Coming Home: Hector Gomez

DOWNEY – A strong desire to serve is an accurate description of United States Marine Corps veteran Hector Gomez. Hector is a Downey native and graduate of Warren High School. At the age of 17, Gomez was determined join the United States Navy. At that time, he was approached by a United States Marine recruiter. Hector quickly learned about what it means to be a part of “The Few and The Proud.” Hector states that when he saw his “Marine recruiter, the uniform and the way that he presented himself,” his mind was changed. Within a short period of time, Hector went from future sailor to future Marine.

Hector served a total of eight years with the Marine Corp. Hector was deployed four times to Iraq from 2004-2006 and 2008. Gomez describes that from his “first deployment to his last that things changed radically.”

“Being fired at constantly was now commonplace,” he says.

Gomez’s Military Occupational Specialty (MOS) included a 1345 Engineer and an 8411 recruiter. Hector also holds the title of sergeant with the infantry. Hector describes a particular challenge that arose was not being able to successfully complete his assignment. As an Engineer, he “was with an infantry and being attached to the infantry men meant that I was not able to complete my job.”

Another challenge that was apparent was realizing the things taken for granted – no matter how small.

“Being able to walk around in flips flops and shorts and know that you aren’t going to get stopped by anyone is something that we here in the U.S. take for granted.”

Gomez describes that he missed his family deeply when he was deployed. He joyfully adds that his fellow Marines helped fill that void.

“Family is different from your Marine family; your Marine brothers replace your family. You fight like brothers and love each other like brothers.”

Hector describes that his transition back into civilian life was “hard and easy at the same time.” Even though he spent his last two years of service as a recruiter and was always in the public eye, “starting fresh was hard.” Hector was able to transition back into public service where he is currently involved in a law enforcement agency in Orange County.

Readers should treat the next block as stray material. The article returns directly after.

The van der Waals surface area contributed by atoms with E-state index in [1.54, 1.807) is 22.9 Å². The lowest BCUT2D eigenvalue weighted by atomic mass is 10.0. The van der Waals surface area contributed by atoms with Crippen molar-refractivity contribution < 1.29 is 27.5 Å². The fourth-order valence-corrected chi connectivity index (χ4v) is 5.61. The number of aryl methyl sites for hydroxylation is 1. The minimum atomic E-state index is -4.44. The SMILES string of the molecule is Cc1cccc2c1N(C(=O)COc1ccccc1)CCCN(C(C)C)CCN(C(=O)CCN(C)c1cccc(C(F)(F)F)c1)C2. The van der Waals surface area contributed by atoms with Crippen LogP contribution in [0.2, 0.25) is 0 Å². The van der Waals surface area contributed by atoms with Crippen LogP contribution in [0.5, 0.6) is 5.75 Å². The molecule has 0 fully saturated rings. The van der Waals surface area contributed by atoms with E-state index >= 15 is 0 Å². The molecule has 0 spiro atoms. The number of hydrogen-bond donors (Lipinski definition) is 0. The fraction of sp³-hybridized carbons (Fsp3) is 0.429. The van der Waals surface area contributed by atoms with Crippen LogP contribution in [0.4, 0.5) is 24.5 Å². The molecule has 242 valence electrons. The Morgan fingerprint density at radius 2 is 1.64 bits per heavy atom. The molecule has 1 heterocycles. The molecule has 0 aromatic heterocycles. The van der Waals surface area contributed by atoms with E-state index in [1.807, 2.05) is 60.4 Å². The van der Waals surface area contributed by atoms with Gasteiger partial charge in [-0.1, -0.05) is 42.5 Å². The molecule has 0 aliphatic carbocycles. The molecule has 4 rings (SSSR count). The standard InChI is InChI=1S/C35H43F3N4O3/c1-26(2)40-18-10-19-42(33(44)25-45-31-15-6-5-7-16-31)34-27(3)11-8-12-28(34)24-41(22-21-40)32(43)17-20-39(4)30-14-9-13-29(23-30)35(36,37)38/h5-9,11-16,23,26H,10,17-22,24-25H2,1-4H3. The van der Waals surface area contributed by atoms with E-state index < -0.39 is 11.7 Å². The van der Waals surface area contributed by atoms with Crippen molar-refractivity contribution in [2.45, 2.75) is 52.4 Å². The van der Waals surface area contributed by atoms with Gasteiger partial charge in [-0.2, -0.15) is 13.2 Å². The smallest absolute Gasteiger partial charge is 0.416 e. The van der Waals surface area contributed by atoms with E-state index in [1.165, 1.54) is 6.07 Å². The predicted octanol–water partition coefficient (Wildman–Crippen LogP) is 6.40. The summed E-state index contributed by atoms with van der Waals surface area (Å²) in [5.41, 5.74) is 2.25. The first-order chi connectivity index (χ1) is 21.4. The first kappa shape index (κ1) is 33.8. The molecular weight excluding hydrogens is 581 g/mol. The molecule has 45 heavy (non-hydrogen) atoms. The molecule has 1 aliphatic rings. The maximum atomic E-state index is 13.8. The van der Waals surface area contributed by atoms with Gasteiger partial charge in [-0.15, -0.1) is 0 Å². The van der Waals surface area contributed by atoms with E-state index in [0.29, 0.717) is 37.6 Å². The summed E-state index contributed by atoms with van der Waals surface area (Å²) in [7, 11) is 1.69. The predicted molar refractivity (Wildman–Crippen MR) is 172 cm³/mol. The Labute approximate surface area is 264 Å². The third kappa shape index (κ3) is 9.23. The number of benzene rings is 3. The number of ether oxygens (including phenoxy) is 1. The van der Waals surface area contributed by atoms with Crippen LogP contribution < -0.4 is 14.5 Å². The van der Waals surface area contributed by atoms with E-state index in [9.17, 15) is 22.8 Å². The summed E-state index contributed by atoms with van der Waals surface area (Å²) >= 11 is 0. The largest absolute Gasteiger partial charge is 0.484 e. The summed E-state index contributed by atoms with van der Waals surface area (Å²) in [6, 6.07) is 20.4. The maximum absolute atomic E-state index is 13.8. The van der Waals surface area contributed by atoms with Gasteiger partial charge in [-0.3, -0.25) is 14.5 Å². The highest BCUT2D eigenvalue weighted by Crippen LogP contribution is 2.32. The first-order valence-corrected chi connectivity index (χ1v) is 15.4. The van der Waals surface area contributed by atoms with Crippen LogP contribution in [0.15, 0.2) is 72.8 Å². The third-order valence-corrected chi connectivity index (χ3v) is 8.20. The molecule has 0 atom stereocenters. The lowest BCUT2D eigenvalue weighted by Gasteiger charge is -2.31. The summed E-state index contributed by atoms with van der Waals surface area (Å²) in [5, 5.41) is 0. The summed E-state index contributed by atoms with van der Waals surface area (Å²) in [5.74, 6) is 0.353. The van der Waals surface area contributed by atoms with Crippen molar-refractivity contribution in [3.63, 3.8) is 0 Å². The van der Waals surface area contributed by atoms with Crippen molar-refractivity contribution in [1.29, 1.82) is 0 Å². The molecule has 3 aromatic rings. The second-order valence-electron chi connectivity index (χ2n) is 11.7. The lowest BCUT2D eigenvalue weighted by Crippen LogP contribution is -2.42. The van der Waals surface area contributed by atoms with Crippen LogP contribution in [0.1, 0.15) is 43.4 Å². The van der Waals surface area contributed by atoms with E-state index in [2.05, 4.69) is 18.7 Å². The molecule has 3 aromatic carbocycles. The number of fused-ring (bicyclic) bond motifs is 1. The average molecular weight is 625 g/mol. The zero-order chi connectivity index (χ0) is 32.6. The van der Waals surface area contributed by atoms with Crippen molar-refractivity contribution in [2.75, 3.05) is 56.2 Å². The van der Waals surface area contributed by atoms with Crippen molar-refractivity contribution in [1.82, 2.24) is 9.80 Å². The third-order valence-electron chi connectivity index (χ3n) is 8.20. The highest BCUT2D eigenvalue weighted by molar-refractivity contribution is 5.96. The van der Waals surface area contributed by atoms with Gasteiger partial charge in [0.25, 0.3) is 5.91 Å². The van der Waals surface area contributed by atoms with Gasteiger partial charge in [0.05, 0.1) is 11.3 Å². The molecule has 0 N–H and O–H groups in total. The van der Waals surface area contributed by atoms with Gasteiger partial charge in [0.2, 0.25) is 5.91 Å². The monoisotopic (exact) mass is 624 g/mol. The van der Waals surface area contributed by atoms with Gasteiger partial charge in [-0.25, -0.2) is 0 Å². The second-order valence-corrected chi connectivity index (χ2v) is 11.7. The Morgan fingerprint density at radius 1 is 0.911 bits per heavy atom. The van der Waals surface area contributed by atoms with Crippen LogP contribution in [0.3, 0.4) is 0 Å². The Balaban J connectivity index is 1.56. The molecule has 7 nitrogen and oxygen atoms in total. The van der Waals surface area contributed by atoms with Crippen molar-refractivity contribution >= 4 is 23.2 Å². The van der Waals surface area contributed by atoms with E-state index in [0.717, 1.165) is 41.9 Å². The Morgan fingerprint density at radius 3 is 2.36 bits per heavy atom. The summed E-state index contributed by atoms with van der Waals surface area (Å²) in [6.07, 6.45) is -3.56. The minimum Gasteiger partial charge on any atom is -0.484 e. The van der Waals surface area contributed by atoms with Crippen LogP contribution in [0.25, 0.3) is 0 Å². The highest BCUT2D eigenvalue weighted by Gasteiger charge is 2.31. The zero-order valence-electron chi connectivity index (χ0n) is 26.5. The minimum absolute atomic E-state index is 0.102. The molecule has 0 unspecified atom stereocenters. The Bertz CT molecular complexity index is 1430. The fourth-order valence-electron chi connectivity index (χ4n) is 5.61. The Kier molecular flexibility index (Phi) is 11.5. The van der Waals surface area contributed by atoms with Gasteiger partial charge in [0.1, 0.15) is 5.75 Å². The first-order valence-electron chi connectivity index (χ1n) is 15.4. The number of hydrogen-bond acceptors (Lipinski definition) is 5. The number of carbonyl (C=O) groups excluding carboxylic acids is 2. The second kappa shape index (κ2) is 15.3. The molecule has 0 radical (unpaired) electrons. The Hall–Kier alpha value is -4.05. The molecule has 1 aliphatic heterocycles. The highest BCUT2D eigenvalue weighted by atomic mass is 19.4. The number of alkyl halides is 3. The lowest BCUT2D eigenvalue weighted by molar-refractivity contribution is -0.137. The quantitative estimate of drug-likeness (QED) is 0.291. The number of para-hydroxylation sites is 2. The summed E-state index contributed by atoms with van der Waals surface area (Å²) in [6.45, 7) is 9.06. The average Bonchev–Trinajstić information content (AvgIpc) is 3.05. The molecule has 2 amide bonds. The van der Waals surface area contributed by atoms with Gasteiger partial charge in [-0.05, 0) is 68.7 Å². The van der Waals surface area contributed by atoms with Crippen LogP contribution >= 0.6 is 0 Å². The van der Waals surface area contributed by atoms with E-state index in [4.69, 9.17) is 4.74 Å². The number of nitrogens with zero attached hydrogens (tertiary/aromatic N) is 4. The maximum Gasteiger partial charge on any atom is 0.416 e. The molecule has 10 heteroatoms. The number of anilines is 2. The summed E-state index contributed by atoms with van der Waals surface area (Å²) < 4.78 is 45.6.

When asked whether or not he would relive his experience while serving, he replied “In a heartbeat. I miss the camaraderie. It was a huge family and I was good at it. I loved being a Marine.”

Hector’s advice to anyone considering joining a branch is to “do your research and make sure that you know exactly what you are getting yourself into.” He also states that it is important that young people consider enlisting because this is an excellent way to support their community.

Gomez states that his training has greatly impacted his civilian life as he applies it on a daily basis. He states that being able to be an effective communicator is something that was vital to establish.

“Communication and being able to speak well is important.” Without proper communication skills we are at a loss, he says.

Gomez plans to put his Criminal Justice degree from Cal State San Bernardino to work as he plans to continue pursuing a career in law enforcement. Hector continues to live life day by day with the endless support of his family and friends as well as the support of his hometown city of Downey. He mentions that the city “makes you feel important and that you’re not forgotten. The city of Downey has your back.”

“Coming Home: A Veteran’s Story” is a project between the Living Tree Foundation and the Downey Patriot, with the goal of telling the stories of local veterans. If you are interested in telling your story, contact  Julie Garcia at (562) 884-8683 or



Published: Sept. 18, 2014 - Volume 13 - Issue 23